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Crazy Jane Talks With The Bishop by William Butler Yeats

Before I go to bed: Crazy Jane Talks With The Bishop

.I met the Bishop on the road And much said he and I

Dec 22, 2011 · Yeats – Crazy Jane poems (1933) Posted on December 22, ..



I met the bishop on the road
and much said he and I.
'Those breasts are flat and fallen
Those veins must soon be dry;
Live in a heavenly mansion,
Not some foul sty.'

'Fair and foul are near of kin,
And fair needs foul ,' I cried.
'My friends are gone but that's a truth
Nor grave nor bed denied,
Learned in bodily lowliness
And in the heart's pride.

'A woman can be proud and stiff
When on love intent;
But love has pitched his mansion in
The place of excrement;
For nothing can be sole or whole
that has not been rent.'



A little bit about William Butler Yeats:
The mythology of Crazy Jane :
Stay, fair Maid!

I met the Bishop on the road / And much said he and I

Structure: The poem, “Crazy Jane Talks With The Bishop” consists of three stanzas each having six lines

-----> The passive and mysterious.

If We consider Crazy Jane as symbol of Ireland, we see the emergence of a criticism of traditional Irish Catholicism.

Yeats suggest that religion, though it interacts with cultural tradition, needs to separately from cultural Practices.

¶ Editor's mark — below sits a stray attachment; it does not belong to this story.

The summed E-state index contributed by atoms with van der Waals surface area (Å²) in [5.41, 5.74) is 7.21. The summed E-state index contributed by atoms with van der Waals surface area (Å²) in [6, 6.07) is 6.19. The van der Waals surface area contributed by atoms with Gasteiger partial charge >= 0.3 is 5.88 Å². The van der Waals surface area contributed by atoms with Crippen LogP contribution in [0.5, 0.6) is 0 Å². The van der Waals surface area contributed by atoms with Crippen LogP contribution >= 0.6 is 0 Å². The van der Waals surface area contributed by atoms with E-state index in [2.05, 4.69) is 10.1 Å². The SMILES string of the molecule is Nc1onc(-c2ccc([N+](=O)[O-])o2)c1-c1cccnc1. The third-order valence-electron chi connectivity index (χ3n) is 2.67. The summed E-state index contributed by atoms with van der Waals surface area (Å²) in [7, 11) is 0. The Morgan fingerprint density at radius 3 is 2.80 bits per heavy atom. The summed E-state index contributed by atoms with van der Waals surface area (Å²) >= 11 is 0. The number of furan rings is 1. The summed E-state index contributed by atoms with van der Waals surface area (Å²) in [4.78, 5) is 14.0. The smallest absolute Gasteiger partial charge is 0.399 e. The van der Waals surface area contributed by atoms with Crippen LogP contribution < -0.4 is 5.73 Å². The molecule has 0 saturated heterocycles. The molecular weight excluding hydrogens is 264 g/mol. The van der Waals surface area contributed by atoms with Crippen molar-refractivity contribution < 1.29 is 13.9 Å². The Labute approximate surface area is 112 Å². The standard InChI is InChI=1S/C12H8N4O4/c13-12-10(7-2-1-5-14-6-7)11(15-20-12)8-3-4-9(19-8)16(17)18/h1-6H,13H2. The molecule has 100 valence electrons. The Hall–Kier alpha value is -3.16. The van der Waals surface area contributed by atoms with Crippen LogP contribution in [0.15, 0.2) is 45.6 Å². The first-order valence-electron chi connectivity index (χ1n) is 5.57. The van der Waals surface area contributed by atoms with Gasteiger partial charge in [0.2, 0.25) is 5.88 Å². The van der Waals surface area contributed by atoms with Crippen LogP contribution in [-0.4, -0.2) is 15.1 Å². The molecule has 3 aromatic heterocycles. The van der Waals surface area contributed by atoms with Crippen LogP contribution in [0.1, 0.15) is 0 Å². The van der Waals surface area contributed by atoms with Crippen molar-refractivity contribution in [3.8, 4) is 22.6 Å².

Foreign Minister Julie Bishop's designer wardrobe …

Crazy Jane talks with the Bishop Language: English I met the Bishop on the road And much said he and I
so sincerely
None will ever love again!
Yet the Man 1 prized most dearly,
Broke the heart of Crazy Jane.
Gladly that young heart received him,
Which has never loved but one!
He seemed true, and I believed him;
He was false, and I undone.
Since that hour, has reason never
Held her empire in my brain:
Henry fled: with him for ever
Fled the wits of Crazy Jane!
Now forlorn, and broken-hearted,
Still with frenzied thoughts beset,
Near that spot where last we parted,
Near that spot where first we met,
Thus I chaunt my love-lorn ditty,
While I sadly pace the plain;
And each passer-by in pity
Sighs
- "God help thee, Crazy Jane!"
--Matthew Lewis (1793)
The Mythology of Crazy Jane :


“The appeal of Crazy Jane is not hard to fathom.

Crazy Jane Talks With The Bishop - online text : Summary, overview, explanation, meaning, description, purpose, bio.


--Elaine Showalter

- 13 June 1865 – 28 January 1939
- Anglo-Irish Protestant
- known Irish Nationalist
- born and lived in Southern Ireland
- Served in Senate; famed for his divorce speech
- wrote in total 7 Crazy Jane poems



Yeats, Religion and Politics In Ireland
Religion: Yeats saw the rise of Fanatical Catholicism in Ireland as an threat to the freedom of Intellect (Important to note that Yeats was only opposed to radical formations of Catholicism).

Particularly concerned with the influence of religion on policy making and political reformation.